High in the sky and splashing in the oceans, two of the world’s smallest but most influential things have stubbornly guarded their secrets: aerosols and phytoplankton. Today, NASA launched it. Plankton, aerosol, cloud, ocean ecosystem mission, or PACE, to unravel their mysteries. The mission’s results could be key to understanding how fast the world is changing as it warms.

Aerosols are small particles of dust, Forest fire smokeand fossil fuel pollution floating in the atmosphere, which absorbs and reflects the sun’s energy and helps build clouds. Still struggling for accountability.. And phytoplankton are microscopic, plant-like marine organisms that form the base of the food web. They also sequester carbon, Preventing Earth’s climate from warming further. “Phytoplankton are essentially moving carbon around, and we need to understand how that changes over time,” says Jeremy Verdell of NASA’s Goddard Space Flight Center.

PACE is a satellite observatory that will provide scientists with unprecedented views of these vital inhabitants of the skies and oceans, to help them predict how our world will evolve. “There is a cost to a warming atmosphere and warming oceans, and that cost from a biological perspective is that the base of the food chain will obviously change,” says PACE project scientist Verdell.

Microscopic image of green phytoplankton on a black background

Plankton comes in all shapes, sizes and shades of green, filling all sorts of different roles in ecosystems.

Photo: Almi

Although phytoplankton are small, they bloom in such numbers that they spread green streaks in the oceans. It’s easy enough to monitor via satellite, sure, but all that’s been seen so far has been more or less a uniform line of green. But PACE is equipped with a highly sensitive instrument that can see in high resolution across the electromagnetic spectrum from ultraviolet to near-infrared. (The visible spectrum, which we can see, is somewhere between the two.) This has the effect that PACE can see all kinds of different greens.

Think about what you see when you gaze into the forest. “Different trees all have green leaves, but they’re all precisely different greens, which means they’re different plants,” Werdel says. “What we’re really looking for are very subtle changes in color.”

This will allow scientists to determine not only where phytoplankton blooms are occurring and why, but also what type of community they create. There are thousands of species of phytoplankton – some that serve as food for tiny animals known as zooplankton, others that are highly toxic, some that sequester carbon better than others. What modern satellites can see from space is like drawing with a box of eight crayons, but species will look different to PACE’s eye. “What we’re getting with PACE is a box of 128,” says Virdel.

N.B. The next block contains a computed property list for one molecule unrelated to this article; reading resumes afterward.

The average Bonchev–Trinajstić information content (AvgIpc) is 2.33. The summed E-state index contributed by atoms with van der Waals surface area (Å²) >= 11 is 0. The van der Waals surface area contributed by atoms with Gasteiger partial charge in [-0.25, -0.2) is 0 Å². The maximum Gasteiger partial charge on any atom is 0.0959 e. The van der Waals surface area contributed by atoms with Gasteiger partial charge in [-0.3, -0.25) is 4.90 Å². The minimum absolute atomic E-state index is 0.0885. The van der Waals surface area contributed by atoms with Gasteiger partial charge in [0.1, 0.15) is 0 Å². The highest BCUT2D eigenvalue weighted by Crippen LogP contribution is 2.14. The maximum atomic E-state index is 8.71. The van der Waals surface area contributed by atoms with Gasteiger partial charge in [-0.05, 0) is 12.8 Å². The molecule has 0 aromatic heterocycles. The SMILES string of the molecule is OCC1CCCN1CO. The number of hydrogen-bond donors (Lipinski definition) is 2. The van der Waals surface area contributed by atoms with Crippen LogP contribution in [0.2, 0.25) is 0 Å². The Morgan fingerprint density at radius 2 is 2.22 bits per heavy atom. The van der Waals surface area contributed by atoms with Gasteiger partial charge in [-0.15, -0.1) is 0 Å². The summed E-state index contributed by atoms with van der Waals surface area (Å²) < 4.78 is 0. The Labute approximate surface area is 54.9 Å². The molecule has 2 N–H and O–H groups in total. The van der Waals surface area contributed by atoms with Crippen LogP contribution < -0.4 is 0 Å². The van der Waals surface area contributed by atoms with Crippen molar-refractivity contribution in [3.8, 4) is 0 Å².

Video: Andy Sayer/NASA

A better understanding of these phytoplanktonic communities is important because of how rapidly the oceans are changing. They have absorbed something like 90 percent of the extra heat humanity has added to the atmosphere, and over the past year or so, particularly, sea surface temperatures. Record highs have been reached. And Stay there. Higher temperatures themselves may adversely affect the growth of some phytoplankton species, but may actually benefit those that thrive as the mercury rises.

More subtly, the warm water acts as a kind of cap on the surface of the ocean, under which the cold water circulates. “It’s kind of like drinking alcohol. Half and half In your favorite Irish pub: Guinness floats on top of the harp,” says Weirdale. “It creates a barrier to this large piece of property in the upper ocean, where the nutrients in the cold water beneath this layer of warm water are trapped. Can’t get in.”

Phytoplankton need these nutrients to grow, so if a warm water cap persists in a given location, it will further shake up the community of photosynthesizing species. If there are fewer species that zooplankton need to eat, their numbers may also decrease. And then large predators like fish that eat zooplankton will affect the food chain. This may ultimately affect the types of food that humans rely on for protein.